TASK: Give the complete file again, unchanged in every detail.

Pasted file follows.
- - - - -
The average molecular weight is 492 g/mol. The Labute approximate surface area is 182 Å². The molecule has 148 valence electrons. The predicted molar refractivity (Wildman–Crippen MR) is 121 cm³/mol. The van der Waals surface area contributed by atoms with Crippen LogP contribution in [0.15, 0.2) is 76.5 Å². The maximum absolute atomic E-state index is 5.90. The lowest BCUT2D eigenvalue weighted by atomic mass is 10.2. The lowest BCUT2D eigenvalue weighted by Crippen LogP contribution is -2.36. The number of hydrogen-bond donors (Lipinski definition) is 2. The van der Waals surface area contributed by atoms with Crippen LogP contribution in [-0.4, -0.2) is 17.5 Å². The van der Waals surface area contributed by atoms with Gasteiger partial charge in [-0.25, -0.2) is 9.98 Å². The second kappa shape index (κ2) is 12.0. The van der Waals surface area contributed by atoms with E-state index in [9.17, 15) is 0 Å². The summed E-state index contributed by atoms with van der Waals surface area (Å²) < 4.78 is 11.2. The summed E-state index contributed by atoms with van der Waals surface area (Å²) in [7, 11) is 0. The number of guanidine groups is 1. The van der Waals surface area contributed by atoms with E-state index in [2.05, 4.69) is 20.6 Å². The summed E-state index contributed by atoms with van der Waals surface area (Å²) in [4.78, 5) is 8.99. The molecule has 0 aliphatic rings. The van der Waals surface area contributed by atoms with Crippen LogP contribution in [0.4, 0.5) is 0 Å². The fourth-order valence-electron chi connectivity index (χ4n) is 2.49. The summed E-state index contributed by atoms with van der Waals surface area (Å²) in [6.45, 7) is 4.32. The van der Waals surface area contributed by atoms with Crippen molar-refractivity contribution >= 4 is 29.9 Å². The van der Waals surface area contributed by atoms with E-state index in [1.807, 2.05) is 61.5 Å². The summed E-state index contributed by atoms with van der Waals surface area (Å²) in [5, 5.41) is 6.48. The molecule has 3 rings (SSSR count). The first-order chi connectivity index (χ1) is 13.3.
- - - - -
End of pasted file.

The average molecular weight is 492 g/mol. The Labute approximate surface area is 182 Å². The molecule has 148 valence electrons. The predicted molar refractivity (Wildman–Crippen MR) is 121 cm³/mol. The van der Waals surface area contributed by atoms with Crippen LogP contribution in [0.15, 0.2) is 76.5 Å². The maximum absolute atomic E-state index is 5.90. The lowest BCUT2D eigenvalue weighted by atomic mass is 10.2. The lowest BCUT2D eigenvalue weighted by Crippen LogP contribution is -2.36. The number of hydrogen-bond donors (Lipinski definition) is 2. The van der Waals surface area contributed by atoms with Crippen LogP contribution in [-0.4, -0.2) is 17.5 Å². The van der Waals surface area contributed by atoms with Gasteiger partial charge in [-0.25, -0.2) is 9.98 Å². The second kappa shape index (κ2) is 12.0. The van der Waals surface area contributed by atoms with E-state index in [9.17, 15) is 0 Å². The summed E-state index contributed by atoms with van der Waals surface area (Å²) < 4.78 is 11.2. The summed E-state index contributed by atoms with van der Waals surface area (Å²) in [7, 11) is 0. The number of guanidine groups is 1. The van der Waals surface area contributed by atoms with E-state index in [2.05, 4.69) is 20.6 Å². The summed E-state index contributed by atoms with van der Waals surface area (Å²) in [4.78, 5) is 8.99. The molecule has 0 aliphatic rings. The van der Waals surface area contributed by atoms with Crippen LogP contribution in [0.4, 0.5) is 0 Å². The fourth-order valence-electron chi connectivity index (χ4n) is 2.49. The summed E-state index contributed by atoms with van der Waals surface area (Å²) in [6.45, 7) is 4.32. The van der Waals surface area contributed by atoms with Crippen molar-refractivity contribution >= 4 is 29.9 Å². The van der Waals surface area contributed by atoms with E-state index in [1.807, 2.05) is 61.5 Å². The summed E-state index contributed by atoms with van der Waals surface area (Å²) in [5, 5.41) is 6.48. The molecule has 3 rings (SSSR count). The first-order chi connectivity index (χ1) is 13.3.